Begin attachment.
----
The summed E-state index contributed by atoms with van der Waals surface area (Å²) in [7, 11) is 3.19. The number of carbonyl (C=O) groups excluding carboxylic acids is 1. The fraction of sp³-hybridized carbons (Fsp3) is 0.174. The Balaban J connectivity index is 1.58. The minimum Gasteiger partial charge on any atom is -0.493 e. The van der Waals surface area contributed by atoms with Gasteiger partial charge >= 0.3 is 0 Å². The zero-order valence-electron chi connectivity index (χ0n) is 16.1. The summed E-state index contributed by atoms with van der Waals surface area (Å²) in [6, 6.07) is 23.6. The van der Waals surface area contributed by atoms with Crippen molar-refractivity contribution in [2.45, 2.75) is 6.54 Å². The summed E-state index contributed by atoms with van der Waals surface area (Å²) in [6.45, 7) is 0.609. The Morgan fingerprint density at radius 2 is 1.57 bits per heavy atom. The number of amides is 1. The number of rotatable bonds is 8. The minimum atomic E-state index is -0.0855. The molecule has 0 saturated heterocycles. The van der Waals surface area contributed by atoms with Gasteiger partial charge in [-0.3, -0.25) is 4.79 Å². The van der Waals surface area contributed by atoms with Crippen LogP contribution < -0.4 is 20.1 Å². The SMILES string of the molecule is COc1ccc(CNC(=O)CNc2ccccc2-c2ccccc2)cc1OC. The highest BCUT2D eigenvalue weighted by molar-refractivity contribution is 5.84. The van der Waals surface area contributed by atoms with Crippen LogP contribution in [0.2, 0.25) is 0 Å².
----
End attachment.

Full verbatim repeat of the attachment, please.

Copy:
The summed E-state index contributed by atoms with van der Waals surface area (Å²) in [7, 11) is 3.19. The number of carbonyl (C=O) groups excluding carboxylic acids is 1. The fraction of sp³-hybridized carbons (Fsp3) is 0.174. The Balaban J connectivity index is 1.58. The minimum Gasteiger partial charge on any atom is -0.493 e. The van der Waals surface area contributed by atoms with Gasteiger partial charge >= 0.3 is 0 Å². The zero-order valence-electron chi connectivity index (χ0n) is 16.1. The summed E-state index contributed by atoms with van der Waals surface area (Å²) in [6, 6.07) is 23.6. The van der Waals surface area contributed by atoms with Crippen molar-refractivity contribution in [2.45, 2.75) is 6.54 Å². The summed E-state index contributed by atoms with van der Waals surface area (Å²) in [6.45, 7) is 0.609. The Morgan fingerprint density at radius 2 is 1.57 bits per heavy atom. The number of amides is 1. The number of rotatable bonds is 8. The minimum atomic E-state index is -0.0855. The molecule has 0 saturated heterocycles. The van der Waals surface area contributed by atoms with Gasteiger partial charge in [-0.3, -0.25) is 4.79 Å². The van der Waals surface area contributed by atoms with Crippen LogP contribution < -0.4 is 20.1 Å². The SMILES string of the molecule is COc1ccc(CNC(=O)CNc2ccccc2-c2ccccc2)cc1OC. The highest BCUT2D eigenvalue weighted by molar-refractivity contribution is 5.84. The van der Waals surface area contributed by atoms with Crippen LogP contribution in [0.2, 0.25) is 0 Å².